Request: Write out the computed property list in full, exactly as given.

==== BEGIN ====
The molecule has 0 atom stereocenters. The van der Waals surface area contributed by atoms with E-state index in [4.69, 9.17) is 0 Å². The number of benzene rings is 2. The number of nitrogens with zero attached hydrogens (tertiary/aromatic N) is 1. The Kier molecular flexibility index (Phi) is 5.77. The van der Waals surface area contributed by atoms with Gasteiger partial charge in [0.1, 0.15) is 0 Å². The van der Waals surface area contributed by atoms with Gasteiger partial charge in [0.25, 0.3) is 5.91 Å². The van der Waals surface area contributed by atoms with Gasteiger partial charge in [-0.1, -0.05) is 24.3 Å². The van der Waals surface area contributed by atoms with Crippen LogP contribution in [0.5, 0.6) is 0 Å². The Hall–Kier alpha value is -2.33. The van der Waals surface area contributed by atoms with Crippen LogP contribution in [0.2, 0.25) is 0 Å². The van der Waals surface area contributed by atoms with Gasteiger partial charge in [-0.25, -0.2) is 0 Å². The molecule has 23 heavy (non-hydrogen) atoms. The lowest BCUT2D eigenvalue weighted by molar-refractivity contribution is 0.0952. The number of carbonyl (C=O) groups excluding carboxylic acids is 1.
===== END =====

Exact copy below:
The molecule has 0 atom stereocenters. The van der Waals surface area contributed by atoms with E-state index in [4.69, 9.17) is 0 Å². The number of benzene rings is 2. The number of nitrogens with zero attached hydrogens (tertiary/aromatic N) is 1. The Kier molecular flexibility index (Phi) is 5.77. The van der Waals surface area contributed by atoms with Gasteiger partial charge in [0.1, 0.15) is 0 Å². The van der Waals surface area contributed by atoms with Gasteiger partial charge in [0.25, 0.3) is 5.91 Å². The van der Waals surface area contributed by atoms with Gasteiger partial charge in [-0.1, -0.05) is 24.3 Å². The van der Waals surface area contributed by atoms with Crippen LogP contribution in [0.5, 0.6) is 0 Å². The Hall–Kier alpha value is -2.33. The van der Waals surface area contributed by atoms with Crippen LogP contribution in [0.2, 0.25) is 0 Å². The van der Waals surface area contributed by atoms with Gasteiger partial charge in [-0.25, -0.2) is 0 Å². The molecule has 23 heavy (non-hydrogen) atoms. The lowest BCUT2D eigenvalue weighted by molar-refractivity contribution is 0.0952. The number of carbonyl (C=O) groups excluding carboxylic acids is 1.